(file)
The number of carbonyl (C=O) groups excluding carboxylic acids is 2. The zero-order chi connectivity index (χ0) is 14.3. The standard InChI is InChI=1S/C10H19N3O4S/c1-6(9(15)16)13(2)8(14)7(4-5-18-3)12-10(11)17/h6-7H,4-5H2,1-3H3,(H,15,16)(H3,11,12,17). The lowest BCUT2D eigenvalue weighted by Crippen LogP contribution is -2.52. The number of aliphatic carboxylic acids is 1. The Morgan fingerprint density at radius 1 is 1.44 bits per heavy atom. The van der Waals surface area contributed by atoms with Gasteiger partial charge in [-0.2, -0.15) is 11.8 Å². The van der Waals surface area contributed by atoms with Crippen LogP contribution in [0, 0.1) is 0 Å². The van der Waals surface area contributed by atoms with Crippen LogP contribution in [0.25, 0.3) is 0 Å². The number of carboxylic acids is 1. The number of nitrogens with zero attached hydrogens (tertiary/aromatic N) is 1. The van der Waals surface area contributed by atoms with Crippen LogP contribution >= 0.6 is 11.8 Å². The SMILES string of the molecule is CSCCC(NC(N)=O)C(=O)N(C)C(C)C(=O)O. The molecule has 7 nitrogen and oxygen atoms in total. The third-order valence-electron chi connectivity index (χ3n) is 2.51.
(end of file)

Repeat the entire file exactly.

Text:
The number of carbonyl (C=O) groups excluding carboxylic acids is 2. The zero-order chi connectivity index (χ0) is 14.3. The standard InChI is InChI=1S/C10H19N3O4S/c1-6(9(15)16)13(2)8(14)7(4-5-18-3)12-10(11)17/h6-7H,4-5H2,1-3H3,(H,15,16)(H3,11,12,17). The lowest BCUT2D eigenvalue weighted by Crippen LogP contribution is -2.52. The number of aliphatic carboxylic acids is 1. The Morgan fingerprint density at radius 1 is 1.44 bits per heavy atom. The van der Waals surface area contributed by atoms with Gasteiger partial charge in [-0.2, -0.15) is 11.8 Å². The van der Waals surface area contributed by atoms with Crippen LogP contribution in [0, 0.1) is 0 Å². The van der Waals surface area contributed by atoms with Crippen LogP contribution in [0.25, 0.3) is 0 Å². The number of carboxylic acids is 1. The number of nitrogens with zero attached hydrogens (tertiary/aromatic N) is 1. The van der Waals surface area contributed by atoms with Crippen LogP contribution >= 0.6 is 11.8 Å². The SMILES string of the molecule is CSCCC(NC(N)=O)C(=O)N(C)C(C)C(=O)O. The molecule has 7 nitrogen and oxygen atoms in total. The third-order valence-electron chi connectivity index (χ3n) is 2.51.